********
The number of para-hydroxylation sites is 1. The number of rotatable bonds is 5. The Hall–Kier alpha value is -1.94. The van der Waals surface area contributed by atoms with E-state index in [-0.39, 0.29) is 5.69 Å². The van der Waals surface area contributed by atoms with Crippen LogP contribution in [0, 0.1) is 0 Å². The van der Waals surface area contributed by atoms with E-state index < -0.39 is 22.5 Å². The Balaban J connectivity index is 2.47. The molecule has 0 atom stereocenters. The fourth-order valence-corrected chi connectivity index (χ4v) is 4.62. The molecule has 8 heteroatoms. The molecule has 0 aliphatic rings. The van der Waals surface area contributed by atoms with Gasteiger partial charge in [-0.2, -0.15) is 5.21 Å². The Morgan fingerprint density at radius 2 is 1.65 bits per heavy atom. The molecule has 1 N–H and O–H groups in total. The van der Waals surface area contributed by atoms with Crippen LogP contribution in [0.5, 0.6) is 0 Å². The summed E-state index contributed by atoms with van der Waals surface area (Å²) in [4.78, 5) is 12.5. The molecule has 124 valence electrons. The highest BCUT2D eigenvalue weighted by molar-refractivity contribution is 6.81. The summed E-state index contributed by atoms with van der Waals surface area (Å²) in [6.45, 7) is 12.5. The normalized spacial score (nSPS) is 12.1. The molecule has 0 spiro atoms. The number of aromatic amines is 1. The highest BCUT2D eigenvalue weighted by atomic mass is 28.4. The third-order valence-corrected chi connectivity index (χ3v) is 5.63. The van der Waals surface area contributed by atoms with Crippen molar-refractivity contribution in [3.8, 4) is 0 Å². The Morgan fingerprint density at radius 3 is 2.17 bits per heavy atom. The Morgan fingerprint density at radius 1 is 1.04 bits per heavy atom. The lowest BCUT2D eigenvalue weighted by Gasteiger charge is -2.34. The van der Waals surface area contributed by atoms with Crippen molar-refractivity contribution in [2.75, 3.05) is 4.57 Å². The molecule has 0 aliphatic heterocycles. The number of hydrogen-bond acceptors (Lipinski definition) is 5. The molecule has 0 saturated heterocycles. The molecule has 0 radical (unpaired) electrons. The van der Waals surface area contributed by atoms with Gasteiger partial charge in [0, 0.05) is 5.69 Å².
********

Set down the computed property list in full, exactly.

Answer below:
The number of para-hydroxylation sites is 1. The number of rotatable bonds is 5. The Hall–Kier alpha value is -1.94. The van der Waals surface area contributed by atoms with E-state index in [-0.39, 0.29) is 5.69 Å². The van der Waals surface area contributed by atoms with Crippen LogP contribution in [0, 0.1) is 0 Å². The van der Waals surface area contributed by atoms with E-state index < -0.39 is 22.5 Å². The Balaban J connectivity index is 2.47. The molecule has 0 atom stereocenters. The fourth-order valence-corrected chi connectivity index (χ4v) is 4.62. The molecule has 8 heteroatoms. The molecule has 0 aliphatic rings. The van der Waals surface area contributed by atoms with Gasteiger partial charge in [-0.2, -0.15) is 5.21 Å². The Morgan fingerprint density at radius 2 is 1.65 bits per heavy atom. The molecule has 1 N–H and O–H groups in total. The van der Waals surface area contributed by atoms with Crippen LogP contribution in [0.5, 0.6) is 0 Å². The summed E-state index contributed by atoms with van der Waals surface area (Å²) in [4.78, 5) is 12.5. The molecule has 124 valence electrons. The highest BCUT2D eigenvalue weighted by molar-refractivity contribution is 6.81. The summed E-state index contributed by atoms with van der Waals surface area (Å²) in [6.45, 7) is 12.5. The normalized spacial score (nSPS) is 12.1. The molecule has 0 spiro atoms. The number of aromatic amines is 1. The highest BCUT2D eigenvalue weighted by atomic mass is 28.4. The third-order valence-corrected chi connectivity index (χ3v) is 5.63. The van der Waals surface area contributed by atoms with Crippen molar-refractivity contribution in [3.8, 4) is 0 Å². The Morgan fingerprint density at radius 3 is 2.17 bits per heavy atom. The Morgan fingerprint density at radius 1 is 1.04 bits per heavy atom. The lowest BCUT2D eigenvalue weighted by Gasteiger charge is -2.34. The van der Waals surface area contributed by atoms with Crippen molar-refractivity contribution in [2.75, 3.05) is 4.57 Å². The molecule has 0 aliphatic heterocycles. The number of hydrogen-bond acceptors (Lipinski definition) is 5. The molecule has 0 saturated heterocycles. The molecule has 0 radical (unpaired) electrons. The van der Waals surface area contributed by atoms with Gasteiger partial charge in [0, 0.05) is 5.69 Å².